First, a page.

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Speaking Up for What’s Right

In the end, we will remember not the words of our enemies, but the silence of our friends.” – Martin Luther King, Jr.

I had the great fortune of seeing and hearing writer, activist, teacher and poet Clint Smith at Reed College’s Dr. Martin Luther King Jr. Day of Engagement yesterday. I find Clint’s honesty, bravery, grace and power deeply inspiring.

The Danger of Silence by Clint Smith

As we adults consider the power of our words, I continue to think about how we can nourish our children to use their voices for good. I think about how we can help build the foundation for young children to become change-makers. Children are clearly following our modeling, so we can take our daily actions most seriously; we can remember that young ones watch what we say and do, and they notice our silence and inaction. 

At HFP, we teach children to use their words to solve problems and to speak up for what is kind, inclusive and fair. On Friday, we shared a variety of children’s picture books depicting people who are using their voices and abilities to stand up for what’s fair. W, who is newly loving to write, makes signs that echo these sentiments: “No!, Stop, Enough, That’s Not Fair.” I laminate the signs and adhere them to our Family Share on the next day of school. I add the prompt “When something is not fair, people can say ‘no,’ ‘stop,’ ‘that’s not fair.’ People use their powerful words to make change and make things kind and just for those who are not being treated right. What do you say when you don’t like what is happening?” 

  

During class, we have follow-up conversations about situations children have experienced that don’t feel good or right;  and I share stories that highlight some societal issues of injustice and those taking action against injustices. More children make signs and laminate them. The laminating steps seems to be a key step in making it clear that we take these words seriously.  Later at circle,  we hold up our signs. We use our bodies as we say “No,”  and shake our heads, and we put out our hand, spreading out our fingers and say, “Stop.” 

  

Celebrating Skin Tones: A Piece of Racial Identity Development


Young children notice differences and make meaning of what they observe. They internalize messages about skin color and race whether we engage in conversation with them or not. We can influence the way children think about skin color and race by openly talking with them and nurturing the three C’s: curiosity, compassion and critical thinking.

White adults often make a few mistakes when it comes to considering race with children:

1) We think it’s problematic to talk about and notice differences. In an attempt to be “color blind,” we say that people are all the same, but children see for themselves that people look different. In reality, the problem is not noticing physical differences, rather it’s in making false meanings out of those differences– often based on misinformation, stereotypes or prejudice. 

2) We get uncomfortable, and even shush children, when they share their observations about skin colors, rather than taking it as an opportunity to thoughtfully engage them and help shape a positive association with all skin colors. When we silence children, we give them the message that there is something wrong with whatever they’re noticing; we stigmatize it; and we force their questions to go underground, causing confusion.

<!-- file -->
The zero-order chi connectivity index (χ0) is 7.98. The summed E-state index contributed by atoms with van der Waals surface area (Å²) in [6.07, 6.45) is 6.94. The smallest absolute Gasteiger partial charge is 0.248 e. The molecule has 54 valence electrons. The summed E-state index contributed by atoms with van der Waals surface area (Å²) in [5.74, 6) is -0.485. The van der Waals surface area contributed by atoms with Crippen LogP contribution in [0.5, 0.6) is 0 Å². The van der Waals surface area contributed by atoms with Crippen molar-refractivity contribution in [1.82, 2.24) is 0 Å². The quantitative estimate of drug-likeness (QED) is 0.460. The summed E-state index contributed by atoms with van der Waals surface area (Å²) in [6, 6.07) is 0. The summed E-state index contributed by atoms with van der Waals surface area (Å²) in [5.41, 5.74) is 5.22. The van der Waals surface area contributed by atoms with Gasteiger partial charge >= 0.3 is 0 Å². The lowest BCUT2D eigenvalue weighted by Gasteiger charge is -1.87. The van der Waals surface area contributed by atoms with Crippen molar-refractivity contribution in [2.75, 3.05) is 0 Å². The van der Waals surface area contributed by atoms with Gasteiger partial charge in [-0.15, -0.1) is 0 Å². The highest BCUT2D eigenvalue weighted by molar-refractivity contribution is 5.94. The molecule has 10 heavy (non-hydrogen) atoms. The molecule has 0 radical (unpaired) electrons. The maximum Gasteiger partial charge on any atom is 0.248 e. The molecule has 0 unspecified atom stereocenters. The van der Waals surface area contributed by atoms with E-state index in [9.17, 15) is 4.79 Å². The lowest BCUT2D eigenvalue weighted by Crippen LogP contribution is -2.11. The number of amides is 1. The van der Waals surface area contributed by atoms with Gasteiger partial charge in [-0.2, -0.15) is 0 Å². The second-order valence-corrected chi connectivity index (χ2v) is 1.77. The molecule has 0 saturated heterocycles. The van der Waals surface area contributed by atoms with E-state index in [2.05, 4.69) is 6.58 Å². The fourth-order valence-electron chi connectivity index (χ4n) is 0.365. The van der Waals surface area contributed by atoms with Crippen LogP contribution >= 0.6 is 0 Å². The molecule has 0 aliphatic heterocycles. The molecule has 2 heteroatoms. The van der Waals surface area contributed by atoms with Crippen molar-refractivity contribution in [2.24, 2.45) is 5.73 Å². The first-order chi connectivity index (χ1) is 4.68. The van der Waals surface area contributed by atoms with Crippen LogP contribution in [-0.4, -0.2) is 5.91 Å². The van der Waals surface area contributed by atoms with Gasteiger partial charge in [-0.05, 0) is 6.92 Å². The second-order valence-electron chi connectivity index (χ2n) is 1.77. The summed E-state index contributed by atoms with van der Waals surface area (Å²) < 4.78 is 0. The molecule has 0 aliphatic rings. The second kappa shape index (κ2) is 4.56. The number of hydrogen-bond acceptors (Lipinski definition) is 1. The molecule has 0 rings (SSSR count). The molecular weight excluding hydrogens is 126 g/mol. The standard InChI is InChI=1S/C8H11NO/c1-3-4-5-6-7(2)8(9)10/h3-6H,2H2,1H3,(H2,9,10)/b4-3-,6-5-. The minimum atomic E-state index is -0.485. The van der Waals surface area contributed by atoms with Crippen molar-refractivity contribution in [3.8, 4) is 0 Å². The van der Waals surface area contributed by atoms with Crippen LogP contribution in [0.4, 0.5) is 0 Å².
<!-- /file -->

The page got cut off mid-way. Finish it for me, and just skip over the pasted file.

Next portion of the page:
3) We, white folks, see ourselves as the norm or standard while we see people of color as having a race. In this way, we uphold white privilege, and skip over noticing our own whiteness–both our skin color and white culture.

  • Children compare their own skin to the baby doll’s skin, putting their name by the doll that most closely resembles their own shade of skin.

To interrupt these hurtful ways of being that perpetuate white privilege, white supremacist culture, and racism, we make a concerted effort at HFP to help children notice their own skin color and place it in a broader context. As part of our commitment to anti-bias education, we’ll make it clear that everybody has a beautiful shade of skin– one more unique physical characteristic along with their other features (hair, eyes, size, etc).

Our classroom is currently made up primarily lighter skinned children. We are taking the time to notice our skin tones and the broader range of skin tones that exist. In doing so, we are helping cultivate a climate of interest and appreciation for the varied colors of people.

  • Children compare their own skin with a range of spices. They sniff spices and get to notice the richness of the scents along with learning a new name for their own skin from ginger to curry to nutmeg.

  • Children each get a lotto card with a child’s face on it. During a circle time activity, they’re invited to place that card by the hand color card that most closely resembles that child’s face- from sunlight to peachy to rosy to raven.

  • Children play a matching lotto game with pictures of children’s faces. Adults encourage children to take a close look at each child pictured to notice specific traits. We use mirrors to notice similarities or different to our own faces. 

Susan will be leading an early childhood workshop discussion “Working Toward Racial Equity” on Feb. 26th, sponsored by the Portland Metropolitan Chapter of ORAEYC (Oregon Association for the Education of Young Children). More Info HERE

Thanks to Katie Kissinger, author of “All the Colors We Are/Todos Los colores de nuestra piel” and “Anti-Bias Education in the Early Childhood Classroom:Hand In Hand, Step By Step” for her inspiring work.